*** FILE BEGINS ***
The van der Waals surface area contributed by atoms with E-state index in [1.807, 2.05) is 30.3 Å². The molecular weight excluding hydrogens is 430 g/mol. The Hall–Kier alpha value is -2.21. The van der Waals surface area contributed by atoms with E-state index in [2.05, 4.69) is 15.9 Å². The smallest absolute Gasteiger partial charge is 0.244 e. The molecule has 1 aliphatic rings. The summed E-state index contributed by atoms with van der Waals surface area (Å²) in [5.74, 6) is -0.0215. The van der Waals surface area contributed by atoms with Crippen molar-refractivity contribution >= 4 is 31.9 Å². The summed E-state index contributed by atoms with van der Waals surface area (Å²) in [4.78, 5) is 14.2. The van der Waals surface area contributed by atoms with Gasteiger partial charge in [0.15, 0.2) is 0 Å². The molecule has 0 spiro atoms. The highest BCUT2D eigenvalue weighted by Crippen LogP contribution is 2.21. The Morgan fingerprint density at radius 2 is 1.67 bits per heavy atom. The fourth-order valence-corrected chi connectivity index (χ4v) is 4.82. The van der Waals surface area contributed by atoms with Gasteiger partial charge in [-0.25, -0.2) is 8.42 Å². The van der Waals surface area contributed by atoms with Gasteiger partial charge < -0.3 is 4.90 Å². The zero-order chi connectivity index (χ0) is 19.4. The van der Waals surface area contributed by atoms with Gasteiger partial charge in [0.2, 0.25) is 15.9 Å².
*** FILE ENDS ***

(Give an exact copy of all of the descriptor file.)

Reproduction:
The van der Waals surface area contributed by atoms with E-state index in [1.807, 2.05) is 30.3 Å². The molecular weight excluding hydrogens is 430 g/mol. The Hall–Kier alpha value is -2.21. The van der Waals surface area contributed by atoms with E-state index in [2.05, 4.69) is 15.9 Å². The smallest absolute Gasteiger partial charge is 0.244 e. The molecule has 1 aliphatic rings. The summed E-state index contributed by atoms with van der Waals surface area (Å²) in [5.74, 6) is -0.0215. The van der Waals surface area contributed by atoms with Crippen molar-refractivity contribution >= 4 is 31.9 Å². The summed E-state index contributed by atoms with van der Waals surface area (Å²) in [4.78, 5) is 14.2. The van der Waals surface area contributed by atoms with Gasteiger partial charge in [0.15, 0.2) is 0 Å². The molecule has 0 spiro atoms. The highest BCUT2D eigenvalue weighted by Crippen LogP contribution is 2.21. The Morgan fingerprint density at radius 2 is 1.67 bits per heavy atom. The fourth-order valence-corrected chi connectivity index (χ4v) is 4.82. The van der Waals surface area contributed by atoms with Gasteiger partial charge in [-0.25, -0.2) is 8.42 Å². The van der Waals surface area contributed by atoms with Gasteiger partial charge < -0.3 is 4.90 Å². The zero-order chi connectivity index (χ0) is 19.4. The van der Waals surface area contributed by atoms with Gasteiger partial charge in [0.2, 0.25) is 15.9 Å².